Is there Tango between Hands and Cliche?

Over the last weeks, I have played with different Ai models to generate pictures of tango dancers. Sometimes with good results, sometimes with not-so-good results. In general, there are two main areas of problems with the images:

  1. Cliche: the look and feel of the images is very “expected” as in mainstream media depictions of tango. The dancers have a certain look, and diversity is not found anywhere, neither in body shape, skin color, dress style, nor outside of traditional role images.
  2. Hands, and anatomical details of the embrace. AI has a big issue with two humans interacting so that the bodies fit together, look right, and anatomically correct. There are lots of weird hands, missing or extra fingers, arms, and legs.

Here are some examples of typical tango images, created with the free Bing image generator. The prompts that were used are in the image’s ALT text, if I still have the details.

When you start optimizing your prompts, you can also get a closer embrace and less stereotype. In a later post in this series, I will share more about the prompts I used, and look at the effects.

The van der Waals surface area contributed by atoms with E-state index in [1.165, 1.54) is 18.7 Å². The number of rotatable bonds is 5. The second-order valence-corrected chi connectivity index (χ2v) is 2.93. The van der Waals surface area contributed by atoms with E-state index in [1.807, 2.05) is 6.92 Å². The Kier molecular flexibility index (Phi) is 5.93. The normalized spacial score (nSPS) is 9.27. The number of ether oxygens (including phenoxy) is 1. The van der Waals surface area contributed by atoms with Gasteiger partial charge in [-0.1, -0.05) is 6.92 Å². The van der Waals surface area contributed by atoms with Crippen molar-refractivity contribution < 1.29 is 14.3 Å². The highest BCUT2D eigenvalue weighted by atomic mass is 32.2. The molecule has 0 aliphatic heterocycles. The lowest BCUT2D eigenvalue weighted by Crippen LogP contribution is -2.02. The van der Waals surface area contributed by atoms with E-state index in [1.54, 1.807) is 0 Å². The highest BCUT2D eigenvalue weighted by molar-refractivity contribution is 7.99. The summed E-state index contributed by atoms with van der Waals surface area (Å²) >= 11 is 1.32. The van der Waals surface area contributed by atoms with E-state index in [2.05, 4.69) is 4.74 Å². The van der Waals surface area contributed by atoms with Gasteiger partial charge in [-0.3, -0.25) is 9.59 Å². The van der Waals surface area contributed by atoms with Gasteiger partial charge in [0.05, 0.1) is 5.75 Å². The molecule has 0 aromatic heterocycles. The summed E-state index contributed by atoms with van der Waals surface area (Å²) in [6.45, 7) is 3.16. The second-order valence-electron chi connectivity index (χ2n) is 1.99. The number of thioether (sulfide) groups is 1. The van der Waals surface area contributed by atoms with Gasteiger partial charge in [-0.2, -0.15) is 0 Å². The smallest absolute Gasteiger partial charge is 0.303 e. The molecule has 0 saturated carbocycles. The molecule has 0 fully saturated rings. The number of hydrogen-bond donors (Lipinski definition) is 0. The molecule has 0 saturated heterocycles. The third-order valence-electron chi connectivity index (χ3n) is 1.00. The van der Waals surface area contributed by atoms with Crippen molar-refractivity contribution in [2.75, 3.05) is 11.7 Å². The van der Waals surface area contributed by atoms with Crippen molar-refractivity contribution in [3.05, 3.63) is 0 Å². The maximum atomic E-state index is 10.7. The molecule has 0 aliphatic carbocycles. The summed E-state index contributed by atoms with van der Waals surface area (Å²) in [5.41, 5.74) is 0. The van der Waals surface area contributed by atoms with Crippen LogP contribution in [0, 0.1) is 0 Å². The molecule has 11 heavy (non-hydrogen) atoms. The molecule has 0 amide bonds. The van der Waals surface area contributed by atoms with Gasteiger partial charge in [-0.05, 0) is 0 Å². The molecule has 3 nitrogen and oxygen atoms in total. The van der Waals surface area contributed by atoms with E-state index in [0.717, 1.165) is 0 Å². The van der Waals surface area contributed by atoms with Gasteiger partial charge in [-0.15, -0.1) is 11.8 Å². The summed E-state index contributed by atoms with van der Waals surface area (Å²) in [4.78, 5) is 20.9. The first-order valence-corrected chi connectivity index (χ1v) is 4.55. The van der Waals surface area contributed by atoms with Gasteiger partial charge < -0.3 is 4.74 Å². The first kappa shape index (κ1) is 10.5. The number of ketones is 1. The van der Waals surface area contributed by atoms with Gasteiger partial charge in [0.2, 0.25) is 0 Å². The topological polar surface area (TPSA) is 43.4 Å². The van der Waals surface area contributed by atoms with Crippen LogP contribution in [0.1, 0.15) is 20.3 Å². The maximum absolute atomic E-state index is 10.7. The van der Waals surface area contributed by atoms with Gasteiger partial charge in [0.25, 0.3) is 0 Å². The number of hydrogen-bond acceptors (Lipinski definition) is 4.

Of course, the images above are those that “look right”, and there can be quite some weird results whenever you generate images. The usual effects are: wrong number of fingers, weird angles, extra arms, or elements you would only expect in a horror movie or your last acid-tripped nightmare.

Nevertheless: an idea of tango is still there. The AI has understood so much of what tango might look like, especially show tango and cliche, that you can find and relate to it.

Of course, whatever you are looking for in your own tango experience as a dancer might be different than that. You might not find it in the pictures the AI generates. But maybe you can find it in photographs or other visual depictions of tango.

As a photographer of social tango myself, I am searching for something specific. This feeling I am also searching for within the AI’s neural nets, hoping I might be able to find it, and make it visible. I probably won’t, but the experimentation and playfulness is fun, in any case.

One response to “Generating tango images (part 1)”

  1. Not really sad: the AI models are good at many things, and not yet good at others. We will all experience what happens when AI will make perfect images every time.

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